The Wall Street Journal has a great article out (sub. req.) regarding the recent run up in the prices of agricultural commodities. It makes the point that as the US and other countries search for alternative fuel sources, one of the areas it turns to is the grains. Corn, soybeans, and wheat have all hit new historic highs recently and sugar is at a 52-week high.
In essence we are using our sources of food as a means to fuel our cars and generate energy. There is only so much land that can be used for farming and with the growing demand for food from emerging countries such as China, the supply will not be ample. Then there are wildcards such as weather that can greatly affect the supply. Recent issues in Australia and the Ukraine have hurt the supply of wheat, pushing the global stocks to multi-decade lows and sent the price soaring as demand continues to surge.
To play the agricultural boom, investors could either buy directly into the futures or turn to a handful of ETFs that are now on the market. There are 6 ETFs that will give investors exposure to the agriculture futures.
PowerShares DB Agriculture ETF (DBA) – The ETF has been around a little over one year, the most of any of the ETFs on this list. Four equally weighted commodities make up the base allocation for DBA: corn, soybeans, sugar, and wheat. The expense ratio for all ETFs on the list is 0.75%. DBA is the most liquid of the ETFs by far, but the concentration in only 4 commodities does put the risk at above average.
iPath Dow Jones AIG-Agriculture ETN (JJA) – The ETN is a little more diverse than DBA, with 7 commodities. The largest allocation is in soybeans (31%), followed by wheat (20%), and corn (16%). Since it began trading in October 2007 the ETN is up 28% versus a gain of 36% for DBA. The liquidity is more than enough for investors and the only issue is 1/3 of the ETN in one commodity, soybeans.
ELEMENTS Linked to the Rogers International Commodity Index – Agriculture ETN (RJA) – For starters, do you think they could have come up with a longer name for their ETN? Second, keep in mind this is an exchange-traded note [ETN], versus and ETF. Most investors will never know the difference and I will not go into the intricacies in this article. RJA is the most diverse of the group, with 20 different agriculture commodities represented. The top holdings include: wheat (20%), corn (14%), cotton (12%), and soybeans (9%). With more diversity among commodities, the upside potential will be less than the previous two ETFs, but the downside will also be less. For example, the ETF is up only 20% in the same time frame as the other two above, thus lagging. During the one-week pullback in mid January of the agriculture ETFs, DBA lost 9%, JJA 7%, and RJA was only down 5%. This ETF is perfect for the more conservative commodity investor.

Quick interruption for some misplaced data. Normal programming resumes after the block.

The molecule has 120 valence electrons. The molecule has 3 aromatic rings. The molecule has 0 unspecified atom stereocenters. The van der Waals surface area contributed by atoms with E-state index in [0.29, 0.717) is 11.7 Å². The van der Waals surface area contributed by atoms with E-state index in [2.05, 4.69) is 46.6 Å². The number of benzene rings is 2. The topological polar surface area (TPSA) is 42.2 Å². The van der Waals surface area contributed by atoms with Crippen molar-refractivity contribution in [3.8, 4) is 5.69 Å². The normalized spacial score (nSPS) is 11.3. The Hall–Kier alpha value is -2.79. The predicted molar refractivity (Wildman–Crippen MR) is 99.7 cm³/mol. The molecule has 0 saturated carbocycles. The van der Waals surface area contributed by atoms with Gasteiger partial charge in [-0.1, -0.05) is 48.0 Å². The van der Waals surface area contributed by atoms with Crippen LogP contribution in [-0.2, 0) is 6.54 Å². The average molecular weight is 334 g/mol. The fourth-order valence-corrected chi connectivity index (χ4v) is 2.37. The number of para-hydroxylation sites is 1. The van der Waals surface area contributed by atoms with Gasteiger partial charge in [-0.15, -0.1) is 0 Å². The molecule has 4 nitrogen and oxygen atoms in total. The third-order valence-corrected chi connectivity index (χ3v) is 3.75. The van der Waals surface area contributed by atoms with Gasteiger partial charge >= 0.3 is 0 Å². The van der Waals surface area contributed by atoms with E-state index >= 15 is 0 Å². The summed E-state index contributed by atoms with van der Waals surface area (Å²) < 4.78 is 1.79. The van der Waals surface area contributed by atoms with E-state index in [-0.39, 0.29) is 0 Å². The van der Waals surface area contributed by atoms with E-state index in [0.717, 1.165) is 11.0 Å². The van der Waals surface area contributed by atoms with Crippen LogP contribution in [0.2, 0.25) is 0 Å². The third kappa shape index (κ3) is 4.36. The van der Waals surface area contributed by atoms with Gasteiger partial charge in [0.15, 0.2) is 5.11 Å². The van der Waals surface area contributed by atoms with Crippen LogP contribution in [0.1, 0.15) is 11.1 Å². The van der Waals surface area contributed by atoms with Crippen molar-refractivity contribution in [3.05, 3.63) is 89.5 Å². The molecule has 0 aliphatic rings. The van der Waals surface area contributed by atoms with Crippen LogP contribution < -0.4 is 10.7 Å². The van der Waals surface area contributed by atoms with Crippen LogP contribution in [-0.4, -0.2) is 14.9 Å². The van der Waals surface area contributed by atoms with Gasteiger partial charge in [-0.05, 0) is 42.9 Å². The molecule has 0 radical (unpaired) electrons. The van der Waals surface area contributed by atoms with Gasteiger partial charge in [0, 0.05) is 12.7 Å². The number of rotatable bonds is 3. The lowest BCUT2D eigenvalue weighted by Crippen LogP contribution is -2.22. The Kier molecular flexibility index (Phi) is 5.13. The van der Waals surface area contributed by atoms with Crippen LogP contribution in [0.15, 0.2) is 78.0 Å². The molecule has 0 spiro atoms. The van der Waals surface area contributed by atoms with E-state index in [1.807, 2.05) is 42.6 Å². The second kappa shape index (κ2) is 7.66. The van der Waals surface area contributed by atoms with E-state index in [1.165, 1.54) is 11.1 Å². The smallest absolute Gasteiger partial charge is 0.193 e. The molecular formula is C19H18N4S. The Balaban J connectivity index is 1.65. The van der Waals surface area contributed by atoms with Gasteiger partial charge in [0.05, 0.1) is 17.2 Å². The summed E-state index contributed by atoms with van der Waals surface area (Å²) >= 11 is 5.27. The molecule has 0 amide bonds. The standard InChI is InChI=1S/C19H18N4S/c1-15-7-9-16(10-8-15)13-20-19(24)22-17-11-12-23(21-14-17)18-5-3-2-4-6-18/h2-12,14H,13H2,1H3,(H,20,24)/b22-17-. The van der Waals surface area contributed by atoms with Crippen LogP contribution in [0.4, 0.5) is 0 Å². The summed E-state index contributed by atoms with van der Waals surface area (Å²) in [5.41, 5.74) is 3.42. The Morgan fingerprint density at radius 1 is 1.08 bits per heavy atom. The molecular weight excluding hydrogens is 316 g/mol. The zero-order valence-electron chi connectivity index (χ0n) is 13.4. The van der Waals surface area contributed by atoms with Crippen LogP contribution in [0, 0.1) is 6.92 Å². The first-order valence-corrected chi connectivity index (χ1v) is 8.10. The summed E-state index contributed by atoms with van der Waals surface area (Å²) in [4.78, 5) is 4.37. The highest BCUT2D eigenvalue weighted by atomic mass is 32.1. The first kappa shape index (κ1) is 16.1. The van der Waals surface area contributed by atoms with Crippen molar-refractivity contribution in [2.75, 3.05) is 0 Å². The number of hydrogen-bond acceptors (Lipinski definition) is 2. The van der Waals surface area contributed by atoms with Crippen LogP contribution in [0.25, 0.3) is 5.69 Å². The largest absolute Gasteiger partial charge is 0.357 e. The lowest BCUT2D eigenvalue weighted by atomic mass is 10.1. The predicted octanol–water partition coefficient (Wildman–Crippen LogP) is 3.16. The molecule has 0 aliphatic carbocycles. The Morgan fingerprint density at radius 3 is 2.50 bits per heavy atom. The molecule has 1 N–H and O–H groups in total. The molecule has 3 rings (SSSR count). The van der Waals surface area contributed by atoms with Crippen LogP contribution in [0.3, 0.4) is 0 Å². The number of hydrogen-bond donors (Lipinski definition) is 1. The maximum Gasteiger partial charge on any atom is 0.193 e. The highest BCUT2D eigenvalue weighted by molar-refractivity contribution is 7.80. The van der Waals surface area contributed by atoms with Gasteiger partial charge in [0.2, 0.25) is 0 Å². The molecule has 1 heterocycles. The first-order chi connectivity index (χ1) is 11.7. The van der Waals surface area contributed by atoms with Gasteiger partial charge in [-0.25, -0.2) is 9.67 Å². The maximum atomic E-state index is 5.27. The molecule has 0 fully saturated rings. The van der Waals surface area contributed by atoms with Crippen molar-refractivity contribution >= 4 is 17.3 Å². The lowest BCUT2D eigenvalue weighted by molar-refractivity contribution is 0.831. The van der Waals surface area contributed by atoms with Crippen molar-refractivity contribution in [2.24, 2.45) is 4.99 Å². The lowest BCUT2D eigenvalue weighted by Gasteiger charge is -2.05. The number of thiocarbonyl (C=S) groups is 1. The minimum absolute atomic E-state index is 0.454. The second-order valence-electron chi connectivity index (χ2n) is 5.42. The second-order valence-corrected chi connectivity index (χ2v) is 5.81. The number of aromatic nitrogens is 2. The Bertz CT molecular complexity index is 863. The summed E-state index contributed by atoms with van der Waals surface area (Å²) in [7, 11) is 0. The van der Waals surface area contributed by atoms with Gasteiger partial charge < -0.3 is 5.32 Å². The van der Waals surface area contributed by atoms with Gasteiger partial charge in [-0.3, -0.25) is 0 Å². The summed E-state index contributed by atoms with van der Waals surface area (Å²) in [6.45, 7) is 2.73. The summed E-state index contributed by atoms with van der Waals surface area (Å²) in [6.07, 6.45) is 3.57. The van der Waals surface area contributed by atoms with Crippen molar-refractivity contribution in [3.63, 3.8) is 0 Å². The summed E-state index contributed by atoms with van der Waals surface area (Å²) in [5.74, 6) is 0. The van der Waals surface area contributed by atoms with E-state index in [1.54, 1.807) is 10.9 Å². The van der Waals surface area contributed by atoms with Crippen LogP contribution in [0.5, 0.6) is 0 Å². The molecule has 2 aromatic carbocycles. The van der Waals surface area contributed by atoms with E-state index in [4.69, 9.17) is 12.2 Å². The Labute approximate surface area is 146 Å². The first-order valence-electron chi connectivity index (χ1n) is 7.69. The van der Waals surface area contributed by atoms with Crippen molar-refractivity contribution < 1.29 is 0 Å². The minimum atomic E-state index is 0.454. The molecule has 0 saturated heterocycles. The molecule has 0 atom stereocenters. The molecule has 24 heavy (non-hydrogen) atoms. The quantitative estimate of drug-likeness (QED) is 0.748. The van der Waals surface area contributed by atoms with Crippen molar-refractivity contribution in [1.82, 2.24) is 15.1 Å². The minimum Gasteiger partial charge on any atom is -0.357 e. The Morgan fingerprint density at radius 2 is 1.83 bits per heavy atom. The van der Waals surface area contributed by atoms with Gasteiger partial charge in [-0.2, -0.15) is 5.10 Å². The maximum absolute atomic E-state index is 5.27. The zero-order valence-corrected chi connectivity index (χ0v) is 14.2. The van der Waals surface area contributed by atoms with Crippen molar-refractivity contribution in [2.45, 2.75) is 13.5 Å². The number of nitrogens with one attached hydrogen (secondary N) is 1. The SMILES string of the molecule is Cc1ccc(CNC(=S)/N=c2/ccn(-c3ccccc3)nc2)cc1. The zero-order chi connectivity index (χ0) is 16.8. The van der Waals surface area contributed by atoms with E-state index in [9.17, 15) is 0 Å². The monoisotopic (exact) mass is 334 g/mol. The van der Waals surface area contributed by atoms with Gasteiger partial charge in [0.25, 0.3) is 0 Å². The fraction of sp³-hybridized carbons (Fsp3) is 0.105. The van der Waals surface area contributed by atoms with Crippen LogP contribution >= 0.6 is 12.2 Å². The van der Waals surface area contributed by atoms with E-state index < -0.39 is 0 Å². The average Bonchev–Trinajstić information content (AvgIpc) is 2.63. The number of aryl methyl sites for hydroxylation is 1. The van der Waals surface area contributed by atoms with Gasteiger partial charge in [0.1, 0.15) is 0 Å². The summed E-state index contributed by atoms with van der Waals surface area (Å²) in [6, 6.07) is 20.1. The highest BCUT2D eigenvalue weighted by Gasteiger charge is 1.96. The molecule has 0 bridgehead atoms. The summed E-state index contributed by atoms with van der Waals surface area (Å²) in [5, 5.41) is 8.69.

iPath Dow Jones AIG-Grains ETN (JJG) – The grains are considered a sub-sector to the agriculture and consequently there are not nearly as many to choose from when building a grains ETN. JJG is composed of only 3 commodities: soybeans (46%), Wheat (30%), and corn (24%). Recently it has been okay to be concentrated on three very hot commodities; since late October the ETN is up 31%. The two problems with JJG are the low average daily volume resulting in large spreads and the risk of being over concentrated.
ELEMENTS Linked to the MLCX Grains Index ETN (GRU) – The newly introduced ETN from the company that brought you RJA began trading this week and has yet to bring in the volume needed to get rolling. That being said, it is an alternative to JJG because it offers a similar strategy. The major difference is where the money is allocated. The top holdings are: wheat (47%), corn (36%), soy meal (10%), and soy beans (8%). If wheat is your game, go with GRU. If soybeans get you more excited, JJG is there for you.
ELEMENTS Linked to the MLCX Biofuels Index ETN (FUE) – This ETN may not sound like it should be included in this list, but after I share with you the allocation you will understand. The top holdings are: soybeans (32%), sugar (25%), corn (21%), and soy bean oil (13%). FUE is very new as well and has yet to attract the volume and therefore spreads could be an issue. Other than that, the one issue I have with FUE is the absence of wheat. Because wheat is not considered to be used in biofuels it is not included. I want to have exposure to wheat, therefore choose one of the other five candidates.
Editor: See also our complete listing of Commodity ETFs and ETNs, including links to recommended reading.